[...]Parliament must come up with a less secretive and accountable arm's-length agency with the appropriate amendments to the National Capital Act. Too much past secrecy and too many private pitches have not made for a desirable capital, nor will blatant political interference.
Fresh CEO Kristmansson replied that, no, no, it's all good, the public will get a look in - in the fullness of time:
Early in 2016, the public will be invited to view the detailed proposals and their comments will inform the selection committee's recommendation to the NCC's Board of Directors.
An external fairness monitor is overseeing this process at every step to ensure it is conducted with visible integrity. It is important to note that the fairness monitor approves the public release of all information regarding the competition.
I am encouraged by the progress to date in this important capital building initiative, and we look forward to receiving the final proposals from the qualified proponents and sharing these with the public early next year.
Rubin replied in the Times:
The NCC refuses to divulge to the public what initial proposals the four contending private sector consortiums submitted to qualify as candidates.
The four consortium teams are not fully identified with their backers nor are their financial assets revealed. But each will get $75,000 to develop their plans over the next few months in total secrecy, including which public sector partners they may consult or look to for funds. So the four - Claridge Homes, Devcore Group, Focus Equities, and Rendez Vous LeBreton Group - have the go-ahead from the NCC not to talk to the media or the public, but to hold secret talks with governments and institutions about their prospective plans.
As for the "public" involvement, what Mr. Kristmanson wants the public to do is wait several months to then "view" the detailed plans so that they can merely offer "comments" that may help "inform" the unaccountable "selection committee's" recommendation to the unelected NCC board of directors. In turn, that limited public involvement invitation process could well be superseded by the government of the day making key project decisions, as has been done in the cases of the War Museum and Victims of Communism memorial projects.
Moreover, the NCC is telling the public to blindly trust the "process" because some "fairness monitor" will be watching the integrity of process.
But here we are dealing with a key national capital community development where the NCC's immediate past flawed process for phase one "competition" at LeBreton Flats development left the public with uninspiring buildings on prime land.
[...]Why can’t the NCC or the government share the information it already has about LeBreton Flats redevelopment? Why wait to release bits and parts of what will be known in the spring and late fall when the process is well advanced? And why doesn’t the NCC disclose its expected revenues from such a valuable redevelopment at the Flats? Let the public in on the ground floor and allow us to have more than token input.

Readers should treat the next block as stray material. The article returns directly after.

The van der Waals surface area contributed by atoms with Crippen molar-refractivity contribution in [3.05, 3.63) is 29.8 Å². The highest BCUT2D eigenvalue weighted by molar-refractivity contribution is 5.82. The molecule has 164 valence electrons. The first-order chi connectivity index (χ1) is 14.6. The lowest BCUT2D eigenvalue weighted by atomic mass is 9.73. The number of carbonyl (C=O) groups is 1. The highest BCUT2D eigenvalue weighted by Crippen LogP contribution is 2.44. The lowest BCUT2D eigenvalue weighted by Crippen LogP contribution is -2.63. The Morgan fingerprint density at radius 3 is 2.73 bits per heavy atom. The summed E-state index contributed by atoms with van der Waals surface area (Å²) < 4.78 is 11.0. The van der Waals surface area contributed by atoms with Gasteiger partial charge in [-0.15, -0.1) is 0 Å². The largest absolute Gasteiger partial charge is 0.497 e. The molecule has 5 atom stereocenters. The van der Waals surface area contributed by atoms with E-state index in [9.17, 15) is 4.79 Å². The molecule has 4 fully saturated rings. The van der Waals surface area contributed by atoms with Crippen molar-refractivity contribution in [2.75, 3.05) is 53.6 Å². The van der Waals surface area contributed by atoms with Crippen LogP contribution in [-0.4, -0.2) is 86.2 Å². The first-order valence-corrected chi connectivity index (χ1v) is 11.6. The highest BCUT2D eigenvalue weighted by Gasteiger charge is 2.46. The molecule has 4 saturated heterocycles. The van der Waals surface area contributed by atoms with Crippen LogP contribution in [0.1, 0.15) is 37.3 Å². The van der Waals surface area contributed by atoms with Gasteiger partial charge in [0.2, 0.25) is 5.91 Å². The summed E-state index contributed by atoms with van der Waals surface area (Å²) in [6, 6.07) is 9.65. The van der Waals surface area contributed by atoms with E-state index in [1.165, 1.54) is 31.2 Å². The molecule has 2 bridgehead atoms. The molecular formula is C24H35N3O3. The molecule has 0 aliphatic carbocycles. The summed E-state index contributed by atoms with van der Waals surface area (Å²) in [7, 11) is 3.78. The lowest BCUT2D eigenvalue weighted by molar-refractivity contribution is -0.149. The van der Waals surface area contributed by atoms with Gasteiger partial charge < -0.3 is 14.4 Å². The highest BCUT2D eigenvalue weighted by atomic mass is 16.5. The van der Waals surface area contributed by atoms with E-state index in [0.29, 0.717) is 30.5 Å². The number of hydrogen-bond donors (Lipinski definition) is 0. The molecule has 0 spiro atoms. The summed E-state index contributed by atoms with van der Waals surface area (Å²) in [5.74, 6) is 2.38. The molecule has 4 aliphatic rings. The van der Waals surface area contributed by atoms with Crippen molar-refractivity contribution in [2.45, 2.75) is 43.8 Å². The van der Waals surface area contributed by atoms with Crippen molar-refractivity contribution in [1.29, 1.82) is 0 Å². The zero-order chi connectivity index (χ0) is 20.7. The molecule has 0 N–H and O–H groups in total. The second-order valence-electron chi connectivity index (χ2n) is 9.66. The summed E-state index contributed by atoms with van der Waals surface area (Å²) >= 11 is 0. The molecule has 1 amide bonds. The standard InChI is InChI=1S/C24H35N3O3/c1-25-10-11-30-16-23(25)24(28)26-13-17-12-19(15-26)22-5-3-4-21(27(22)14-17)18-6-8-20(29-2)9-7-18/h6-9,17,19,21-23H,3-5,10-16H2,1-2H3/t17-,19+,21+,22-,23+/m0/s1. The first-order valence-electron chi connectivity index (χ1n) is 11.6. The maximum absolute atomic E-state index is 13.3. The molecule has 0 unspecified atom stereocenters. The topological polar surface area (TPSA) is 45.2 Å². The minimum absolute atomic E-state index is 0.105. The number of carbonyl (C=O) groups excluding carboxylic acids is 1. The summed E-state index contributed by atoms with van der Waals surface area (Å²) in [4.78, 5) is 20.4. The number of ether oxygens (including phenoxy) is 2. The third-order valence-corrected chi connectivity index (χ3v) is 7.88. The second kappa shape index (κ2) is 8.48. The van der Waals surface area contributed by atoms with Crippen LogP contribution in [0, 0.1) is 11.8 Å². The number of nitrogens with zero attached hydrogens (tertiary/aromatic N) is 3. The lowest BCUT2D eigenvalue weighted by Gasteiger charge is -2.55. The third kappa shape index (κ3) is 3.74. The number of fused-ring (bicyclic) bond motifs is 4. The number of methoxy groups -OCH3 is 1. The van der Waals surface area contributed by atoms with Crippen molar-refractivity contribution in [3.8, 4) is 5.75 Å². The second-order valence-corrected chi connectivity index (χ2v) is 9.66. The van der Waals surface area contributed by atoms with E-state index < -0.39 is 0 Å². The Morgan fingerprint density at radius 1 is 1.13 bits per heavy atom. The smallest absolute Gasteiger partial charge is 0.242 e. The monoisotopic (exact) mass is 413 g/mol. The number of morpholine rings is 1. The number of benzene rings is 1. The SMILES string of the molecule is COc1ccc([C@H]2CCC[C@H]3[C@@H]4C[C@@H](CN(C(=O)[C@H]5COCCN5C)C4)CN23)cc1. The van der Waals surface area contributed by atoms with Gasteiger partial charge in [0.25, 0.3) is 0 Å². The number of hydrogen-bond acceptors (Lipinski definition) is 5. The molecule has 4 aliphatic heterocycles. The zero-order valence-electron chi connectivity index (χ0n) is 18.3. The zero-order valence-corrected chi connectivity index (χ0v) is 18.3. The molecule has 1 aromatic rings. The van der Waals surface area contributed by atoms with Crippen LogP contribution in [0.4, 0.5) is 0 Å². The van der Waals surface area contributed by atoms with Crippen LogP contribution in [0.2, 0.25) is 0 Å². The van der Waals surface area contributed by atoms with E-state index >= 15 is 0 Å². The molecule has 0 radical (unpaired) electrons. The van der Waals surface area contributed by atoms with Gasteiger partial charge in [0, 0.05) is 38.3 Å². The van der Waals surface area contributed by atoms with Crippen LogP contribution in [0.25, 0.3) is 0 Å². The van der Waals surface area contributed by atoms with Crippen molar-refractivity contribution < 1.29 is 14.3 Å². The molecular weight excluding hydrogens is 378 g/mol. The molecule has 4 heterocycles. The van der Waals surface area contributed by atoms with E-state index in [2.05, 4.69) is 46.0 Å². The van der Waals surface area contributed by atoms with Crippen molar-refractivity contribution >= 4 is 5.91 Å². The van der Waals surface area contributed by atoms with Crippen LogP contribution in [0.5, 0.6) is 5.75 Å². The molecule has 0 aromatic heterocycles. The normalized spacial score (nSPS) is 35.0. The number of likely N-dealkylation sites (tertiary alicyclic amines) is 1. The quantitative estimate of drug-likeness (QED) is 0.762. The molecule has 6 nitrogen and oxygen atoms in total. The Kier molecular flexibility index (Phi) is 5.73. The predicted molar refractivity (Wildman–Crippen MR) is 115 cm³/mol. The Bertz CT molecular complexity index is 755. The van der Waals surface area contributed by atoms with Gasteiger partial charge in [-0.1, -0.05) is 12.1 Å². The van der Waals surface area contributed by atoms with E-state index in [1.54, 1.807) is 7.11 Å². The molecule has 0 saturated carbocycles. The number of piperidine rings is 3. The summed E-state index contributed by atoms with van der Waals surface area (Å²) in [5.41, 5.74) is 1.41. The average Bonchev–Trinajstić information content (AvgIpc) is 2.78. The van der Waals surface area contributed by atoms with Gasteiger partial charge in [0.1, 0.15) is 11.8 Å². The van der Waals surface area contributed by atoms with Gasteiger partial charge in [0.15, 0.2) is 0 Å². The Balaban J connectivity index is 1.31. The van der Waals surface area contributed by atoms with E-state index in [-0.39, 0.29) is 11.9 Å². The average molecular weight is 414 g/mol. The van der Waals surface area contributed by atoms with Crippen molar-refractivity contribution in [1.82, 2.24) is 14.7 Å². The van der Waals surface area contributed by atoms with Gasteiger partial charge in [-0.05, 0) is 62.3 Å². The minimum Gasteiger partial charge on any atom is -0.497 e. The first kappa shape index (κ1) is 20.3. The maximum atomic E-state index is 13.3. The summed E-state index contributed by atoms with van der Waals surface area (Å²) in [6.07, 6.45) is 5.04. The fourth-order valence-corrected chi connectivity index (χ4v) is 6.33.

Hill Times: Hush-hush about LeBreton Flats anchor project plans [9 March 2015]
Hill Times: LeBreton redevelopment competition: rules are public, process supervised [16 March 2015]
Hill Times: NCC still too secretive on LeBreton Flats anchor project [23 March 2015]
Wednesday, January 7, 2015
NCC gets five proposals for the Flats
Last September, the NCC, embarrassed by the ordinariness of the current development, once again asked for proposals to develop what remains to be developed of the LeBreton Flats. And now it appears they have five. If memory serves, that's two more than last time (well, before two proponents ran away leaving Claridge with the prize). From the Citizen:
The National Capital Commission has received five proposals for the development of LeBreton Flats, by far the largest and most significant development site in Ottawa's core.
The number of proposals received by Wednesday's deadline was surprisingly modest. The NCC raised expectations when it extended the original deadline for submissions by one month due to "greater expression of interest than expected."
The NCC, whose officials weren't talking Wednesday, revealed the number in a news release, but declined to provide any details about the proposals or identify the proponents.
[...]Last September, the NCC invited the private sector to submit proposals to develop a 9.3-hectare section of the Flats. Another 12.1-hectare parcel farther west could potentially be made available, as well.
[...]A committee, composed of three NCC executive staff members, architect A.J. Diamond and Mark Conway, a planner and land economist, will evaluate the five submissions for completeness and compliance with the evaluation criteria.
The NCC said the solicitation process is intended to pre-qualify two to five proponents, whose names will be revealed in March following ratification by the NCC board.
The pre-qualified proponents will then have until August 2015 to submit detailed design and financial proposals, which will be displayed publicly to get feedback.